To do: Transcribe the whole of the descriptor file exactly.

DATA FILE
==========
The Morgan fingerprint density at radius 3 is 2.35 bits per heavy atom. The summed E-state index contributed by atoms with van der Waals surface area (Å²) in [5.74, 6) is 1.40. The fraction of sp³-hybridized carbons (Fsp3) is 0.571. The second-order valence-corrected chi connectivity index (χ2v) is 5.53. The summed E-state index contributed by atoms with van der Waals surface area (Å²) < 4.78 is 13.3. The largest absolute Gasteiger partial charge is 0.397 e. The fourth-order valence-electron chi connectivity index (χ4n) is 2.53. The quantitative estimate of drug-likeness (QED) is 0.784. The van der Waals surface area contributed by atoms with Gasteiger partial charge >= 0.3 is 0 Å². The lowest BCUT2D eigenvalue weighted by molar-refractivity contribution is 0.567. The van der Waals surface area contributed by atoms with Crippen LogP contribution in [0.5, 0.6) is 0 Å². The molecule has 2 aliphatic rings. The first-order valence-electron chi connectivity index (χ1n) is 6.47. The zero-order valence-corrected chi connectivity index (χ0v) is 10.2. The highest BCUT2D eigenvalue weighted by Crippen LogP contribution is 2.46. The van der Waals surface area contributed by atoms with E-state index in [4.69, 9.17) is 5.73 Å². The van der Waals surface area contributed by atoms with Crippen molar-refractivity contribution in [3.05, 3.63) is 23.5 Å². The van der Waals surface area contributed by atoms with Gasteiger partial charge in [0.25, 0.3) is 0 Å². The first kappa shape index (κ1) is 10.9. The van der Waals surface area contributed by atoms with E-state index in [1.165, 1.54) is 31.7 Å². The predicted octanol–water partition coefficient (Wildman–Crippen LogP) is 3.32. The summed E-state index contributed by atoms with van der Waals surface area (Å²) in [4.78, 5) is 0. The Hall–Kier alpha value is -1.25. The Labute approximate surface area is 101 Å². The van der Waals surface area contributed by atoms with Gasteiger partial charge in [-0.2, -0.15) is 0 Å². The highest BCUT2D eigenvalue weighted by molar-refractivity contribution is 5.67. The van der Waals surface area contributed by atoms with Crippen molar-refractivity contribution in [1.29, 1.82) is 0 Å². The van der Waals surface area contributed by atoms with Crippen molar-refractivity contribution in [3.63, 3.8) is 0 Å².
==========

The Morgan fingerprint density at radius 3 is 2.35 bits per heavy atom. The summed E-state index contributed by atoms with van der Waals surface area (Å²) in [5.74, 6) is 1.40. The fraction of sp³-hybridized carbons (Fsp3) is 0.571. The second-order valence-corrected chi connectivity index (χ2v) is 5.53. The summed E-state index contributed by atoms with van der Waals surface area (Å²) < 4.78 is 13.3. The largest absolute Gasteiger partial charge is 0.397 e. The fourth-order valence-electron chi connectivity index (χ4n) is 2.53. The quantitative estimate of drug-likeness (QED) is 0.784. The van der Waals surface area contributed by atoms with Gasteiger partial charge >= 0.3 is 0 Å². The lowest BCUT2D eigenvalue weighted by molar-refractivity contribution is 0.567. The van der Waals surface area contributed by atoms with Crippen LogP contribution in [0.5, 0.6) is 0 Å². The molecule has 2 aliphatic rings. The first-order valence-electron chi connectivity index (χ1n) is 6.47. The zero-order valence-corrected chi connectivity index (χ0v) is 10.2. The highest BCUT2D eigenvalue weighted by Crippen LogP contribution is 2.46. The van der Waals surface area contributed by atoms with E-state index in [4.69, 9.17) is 5.73 Å². The van der Waals surface area contributed by atoms with Crippen molar-refractivity contribution in [3.05, 3.63) is 23.5 Å². The van der Waals surface area contributed by atoms with Gasteiger partial charge in [0.25, 0.3) is 0 Å². The first kappa shape index (κ1) is 10.9. The van der Waals surface area contributed by atoms with E-state index in [1.165, 1.54) is 31.7 Å². The predicted octanol–water partition coefficient (Wildman–Crippen LogP) is 3.32. The summed E-state index contributed by atoms with van der Waals surface area (Å²) in [4.78, 5) is 0. The Hall–Kier alpha value is -1.25. The Labute approximate surface area is 101 Å². The van der Waals surface area contributed by atoms with Gasteiger partial charge in [-0.2, -0.15) is 0 Å². The highest BCUT2D eigenvalue weighted by molar-refractivity contribution is 5.67. The van der Waals surface area contributed by atoms with Crippen molar-refractivity contribution in [1.29, 1.82) is 0 Å². The van der Waals surface area contributed by atoms with Crippen molar-refractivity contribution in [3.63, 3.8) is 0 Å².